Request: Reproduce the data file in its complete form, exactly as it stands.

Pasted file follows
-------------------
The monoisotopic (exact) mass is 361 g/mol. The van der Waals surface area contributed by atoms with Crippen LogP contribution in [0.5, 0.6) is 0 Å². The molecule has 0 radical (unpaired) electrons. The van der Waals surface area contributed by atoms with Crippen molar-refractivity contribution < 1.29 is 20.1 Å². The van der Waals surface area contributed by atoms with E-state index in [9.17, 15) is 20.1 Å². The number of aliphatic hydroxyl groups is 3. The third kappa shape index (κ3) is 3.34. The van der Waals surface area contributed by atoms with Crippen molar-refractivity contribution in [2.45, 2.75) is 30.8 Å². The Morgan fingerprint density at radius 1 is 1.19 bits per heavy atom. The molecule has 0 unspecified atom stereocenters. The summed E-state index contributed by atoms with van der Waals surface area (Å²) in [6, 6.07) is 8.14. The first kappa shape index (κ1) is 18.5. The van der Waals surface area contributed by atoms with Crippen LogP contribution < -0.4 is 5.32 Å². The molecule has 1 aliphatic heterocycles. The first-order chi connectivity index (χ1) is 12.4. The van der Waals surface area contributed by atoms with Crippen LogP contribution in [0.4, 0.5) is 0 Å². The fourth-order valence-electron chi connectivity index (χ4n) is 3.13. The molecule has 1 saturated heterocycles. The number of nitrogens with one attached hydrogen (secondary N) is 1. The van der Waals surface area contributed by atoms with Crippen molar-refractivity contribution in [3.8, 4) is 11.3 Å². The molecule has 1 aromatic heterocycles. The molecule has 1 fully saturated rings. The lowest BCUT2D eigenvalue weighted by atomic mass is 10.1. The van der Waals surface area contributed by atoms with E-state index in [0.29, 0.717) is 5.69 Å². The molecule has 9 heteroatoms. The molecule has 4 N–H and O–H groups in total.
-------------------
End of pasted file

The monoisotopic (exact) mass is 361 g/mol. The van der Waals surface area contributed by atoms with Crippen LogP contribution in [0.5, 0.6) is 0 Å². The molecule has 0 radical (unpaired) electrons. The van der Waals surface area contributed by atoms with Crippen molar-refractivity contribution < 1.29 is 20.1 Å². The van der Waals surface area contributed by atoms with E-state index in [9.17, 15) is 20.1 Å². The number of aliphatic hydroxyl groups is 3. The third kappa shape index (κ3) is 3.34. The van der Waals surface area contributed by atoms with Crippen molar-refractivity contribution in [2.45, 2.75) is 30.8 Å². The Morgan fingerprint density at radius 1 is 1.19 bits per heavy atom. The molecule has 0 unspecified atom stereocenters. The summed E-state index contributed by atoms with van der Waals surface area (Å²) in [6, 6.07) is 8.14. The first kappa shape index (κ1) is 18.5. The van der Waals surface area contributed by atoms with Crippen LogP contribution < -0.4 is 5.32 Å². The molecule has 1 aliphatic heterocycles. The first-order chi connectivity index (χ1) is 12.4. The van der Waals surface area contributed by atoms with Crippen LogP contribution in [0.4, 0.5) is 0 Å². The fourth-order valence-electron chi connectivity index (χ4n) is 3.13. The molecule has 1 saturated heterocycles. The number of nitrogens with one attached hydrogen (secondary N) is 1. The van der Waals surface area contributed by atoms with Crippen molar-refractivity contribution in [3.8, 4) is 11.3 Å². The molecule has 1 aromatic heterocycles. The molecule has 1 fully saturated rings. The lowest BCUT2D eigenvalue weighted by atomic mass is 10.1. The van der Waals surface area contributed by atoms with E-state index in [0.29, 0.717) is 5.69 Å². The molecule has 9 heteroatoms. The molecule has 4 N–H and O–H groups in total.